A Publication
of Reliable Methods
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Org. Synth. 1933, 13, 36
DOI: 10.15227/orgsyn.013.0036
[Hydrazine, (2,4-dinitrophenyl)-]
Submitted by C. F. H. Allen
Checked by Reynold C. Fuson and Mark W. Farlow.
1. Procedure
Thirty-five grams (0.27 mole) of hydrazine sulfate (Org. Syn. Coll. Vol. I, 1941, 309) is suspended in 125 cc. of hot water in a 400-cc. beaker and stirred by hand during the addition of 85 g. (0.87 mole) of potassium acetate (Note 1). The mixture is boiled five minutes and then cooled to about 70°; 75 cc. of alcohol is added, and the solid is filtered with suction and washed with 75 cc. of hot alcohol. The filtered hydrazine solution is saved for the next step.
In a 1-l. flask fitted with a stirrer and reflux condenser, 50.5 g. (0.25 mole) of technical 2,4-dinitrochlorobenzene is dissolved in 250 cc. of alcohol; the hydrazine solution is added, and the mixture is refluxed with stirring for an hour. Most of the product separates during the first ten minutes (Note 2); it is cooled well, filtered, and washed, once with 50 cc. of warm alcohol (60°) to remove unchanged halide and then with 50 cc. of hot water. The solid weighs 30 g. and melts at 190–192° with evolution of gas (Note 3); it is pure enough for most purposes. By distilling half the alcohol from the filtrate a less pure second crop is obtained; this is recrystallized from n-butyl alcohol (30 cc. per g.) (Note 4). The total yield is 40–42 g. (81–85 per cent of the theoretical amount) (Note 5)(Note 10).
2. Notes
1. An equivalent amount of sodium acetate may be substituted for the potassium acetate.
2. Considerable heat is evolved during the separation.
3. The melting point is not sharp; in the capillary tube the sample shrinks about 10° below the melting point.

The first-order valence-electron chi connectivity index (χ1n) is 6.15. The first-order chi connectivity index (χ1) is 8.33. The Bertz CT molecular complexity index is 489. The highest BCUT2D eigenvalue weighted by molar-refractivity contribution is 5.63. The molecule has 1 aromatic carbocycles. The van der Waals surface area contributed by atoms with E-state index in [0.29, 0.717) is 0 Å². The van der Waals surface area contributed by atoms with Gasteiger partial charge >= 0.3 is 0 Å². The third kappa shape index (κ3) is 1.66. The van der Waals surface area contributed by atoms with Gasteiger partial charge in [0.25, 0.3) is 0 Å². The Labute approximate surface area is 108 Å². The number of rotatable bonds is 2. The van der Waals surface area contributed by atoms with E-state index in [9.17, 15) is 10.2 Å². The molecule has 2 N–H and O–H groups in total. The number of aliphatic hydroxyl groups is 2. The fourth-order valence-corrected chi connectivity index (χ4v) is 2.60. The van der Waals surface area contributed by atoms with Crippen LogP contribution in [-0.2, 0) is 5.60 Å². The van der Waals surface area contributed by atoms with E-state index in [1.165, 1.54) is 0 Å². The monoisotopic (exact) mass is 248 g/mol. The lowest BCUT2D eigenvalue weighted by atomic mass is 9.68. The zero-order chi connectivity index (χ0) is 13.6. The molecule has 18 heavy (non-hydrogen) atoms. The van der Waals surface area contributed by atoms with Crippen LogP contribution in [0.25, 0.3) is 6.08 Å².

4. For recrystallization, n-butyl alcohol is the best solvent in spite of the large amount required, but tetralin, pyridine, or dioxane (10 cc. per g.) may be used where large quantities are involved. Fortunately, most of the material as prepared does not need further purification.
5. Complete evaporation of the filtrate yields a gummy residue; the amount of dinitrochlorobenzene present is too small to justify recovery.
6. By substituting 10 g. of sodium hydroxide for every 35 g. of potassium acetate and boiling for five minutes without filtering the salt, a 70 per cent yield of dinitrophenylhydrazine results; the quality is not quite so good as that obtained by the use of potassium acetate.
7. A slightly higher yield is obtained by starting with hydrazine hydrate.
8. 2,4-Dinitrophenylhydrazine is used in qualitative organic analysis for preparing solid derivatives of carbonyl compounds.1, 2
9. By this procedure 2,6-dinitrophenylhydrazine can be prepared from 2,6-dinitrochlorobenzene; picryl chloride gives 2,4,6-trinitrophenylhydrazine.
10. These directions have been used equally successfully with twice, and with five times, the amounts specified.
3. Discussion
2,4-Dinitrophenylhydrazine has been prepared from hydrazine hydrate and 2,4-dinitrochlorobenzene3, 2 or 2,4-dinitrobromobenzene,4 and from the same halogen compounds and hydrazine acetate.1

References and Notes
  1. Allen, J. Am. Chem. Soc. 52, 2955 (1930).
  2. Brady and Elsmie, Analyst 51, 77 (1926); Brady, J. Chem. Sec. 1931, 757.
  3. Purgotti, Gazz. chim. ital. 24 (I) 555 (1894).
  4. Curtius and Dedichen, J. prakt. chem. (2) 50, 258 (1894).

Chemical Abstracts Nomenclature (Collective Index Number);
(Registry Number)

alcohol (64-17-5)

sodium acetate (127-09-3)

sodium hydroxide (1310-73-2)

n-butyl alcohol (71-36-3)

pyridine (110-86-1)

hydrazine hydrate (7803-57-8)

2,4-dinitrochlorobenzene (97-00-7)


Hydrazine, (2,4-dinitrophenyl)- (119-26-6)

Hydrazine sulfate (10034-93-2)

Tetralin (119-64-2)

dioxane (5703-46-8)

potassium acetate (127-08-2)



2,6-dinitrochlorobenzene (606-21-3)

picryl chloride (88-88-0)

2,4,6-trinitrophenylhydrazine (653-49-6)

2,4-dinitrobromobenzene (584-48-5)

hydrazine acetate (7335-65-1)